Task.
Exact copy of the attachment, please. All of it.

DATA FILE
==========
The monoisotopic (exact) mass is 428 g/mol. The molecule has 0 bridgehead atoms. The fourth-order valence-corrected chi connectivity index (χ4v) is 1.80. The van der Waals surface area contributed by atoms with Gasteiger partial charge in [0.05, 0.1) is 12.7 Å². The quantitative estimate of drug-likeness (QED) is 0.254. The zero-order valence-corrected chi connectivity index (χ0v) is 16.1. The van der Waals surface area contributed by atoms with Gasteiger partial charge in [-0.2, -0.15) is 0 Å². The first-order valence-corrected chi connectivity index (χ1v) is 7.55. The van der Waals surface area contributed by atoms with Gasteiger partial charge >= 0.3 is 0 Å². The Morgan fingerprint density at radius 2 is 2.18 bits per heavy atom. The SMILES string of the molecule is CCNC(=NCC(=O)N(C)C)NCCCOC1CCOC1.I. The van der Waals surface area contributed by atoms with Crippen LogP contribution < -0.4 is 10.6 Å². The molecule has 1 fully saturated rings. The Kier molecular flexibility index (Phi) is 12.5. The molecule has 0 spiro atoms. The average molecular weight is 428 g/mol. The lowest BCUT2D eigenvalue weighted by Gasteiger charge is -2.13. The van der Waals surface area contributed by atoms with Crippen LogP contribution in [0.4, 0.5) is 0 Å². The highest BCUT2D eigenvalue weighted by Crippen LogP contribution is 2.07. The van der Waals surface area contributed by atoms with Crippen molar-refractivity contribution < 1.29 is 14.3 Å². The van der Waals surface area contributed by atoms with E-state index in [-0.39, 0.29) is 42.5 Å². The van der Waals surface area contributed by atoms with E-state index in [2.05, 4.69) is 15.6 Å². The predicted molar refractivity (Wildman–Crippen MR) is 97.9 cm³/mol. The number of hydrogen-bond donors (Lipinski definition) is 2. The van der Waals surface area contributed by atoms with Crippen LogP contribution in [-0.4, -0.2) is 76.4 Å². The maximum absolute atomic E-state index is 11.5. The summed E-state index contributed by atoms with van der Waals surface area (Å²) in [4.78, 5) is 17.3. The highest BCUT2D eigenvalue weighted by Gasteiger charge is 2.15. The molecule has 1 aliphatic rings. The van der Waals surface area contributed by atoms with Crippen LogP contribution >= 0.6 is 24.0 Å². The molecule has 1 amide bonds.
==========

The monoisotopic (exact) mass is 428 g/mol. The molecule has 0 bridgehead atoms. The fourth-order valence-corrected chi connectivity index (χ4v) is 1.80. The van der Waals surface area contributed by atoms with Gasteiger partial charge in [0.05, 0.1) is 12.7 Å². The quantitative estimate of drug-likeness (QED) is 0.254. The zero-order valence-corrected chi connectivity index (χ0v) is 16.1. The van der Waals surface area contributed by atoms with Gasteiger partial charge in [-0.2, -0.15) is 0 Å². The first-order valence-corrected chi connectivity index (χ1v) is 7.55. The van der Waals surface area contributed by atoms with Gasteiger partial charge >= 0.3 is 0 Å². The Morgan fingerprint density at radius 2 is 2.18 bits per heavy atom. The SMILES string of the molecule is CCNC(=NCC(=O)N(C)C)NCCCOC1CCOC1.I. The van der Waals surface area contributed by atoms with Crippen LogP contribution < -0.4 is 10.6 Å². The molecule has 1 fully saturated rings. The Kier molecular flexibility index (Phi) is 12.5. The molecule has 0 spiro atoms. The average molecular weight is 428 g/mol. The lowest BCUT2D eigenvalue weighted by Gasteiger charge is -2.13. The van der Waals surface area contributed by atoms with Crippen LogP contribution in [0.4, 0.5) is 0 Å². The highest BCUT2D eigenvalue weighted by Crippen LogP contribution is 2.07. The van der Waals surface area contributed by atoms with Crippen molar-refractivity contribution < 1.29 is 14.3 Å². The van der Waals surface area contributed by atoms with E-state index in [-0.39, 0.29) is 42.5 Å². The van der Waals surface area contributed by atoms with E-state index in [2.05, 4.69) is 15.6 Å². The predicted molar refractivity (Wildman–Crippen MR) is 97.9 cm³/mol. The number of hydrogen-bond donors (Lipinski definition) is 2. The van der Waals surface area contributed by atoms with Crippen LogP contribution in [-0.4, -0.2) is 76.4 Å². The maximum absolute atomic E-state index is 11.5. The summed E-state index contributed by atoms with van der Waals surface area (Å²) in [4.78, 5) is 17.3. The highest BCUT2D eigenvalue weighted by Gasteiger charge is 2.15. The molecule has 1 aliphatic rings. The van der Waals surface area contributed by atoms with Crippen LogP contribution >= 0.6 is 24.0 Å². The molecule has 1 amide bonds.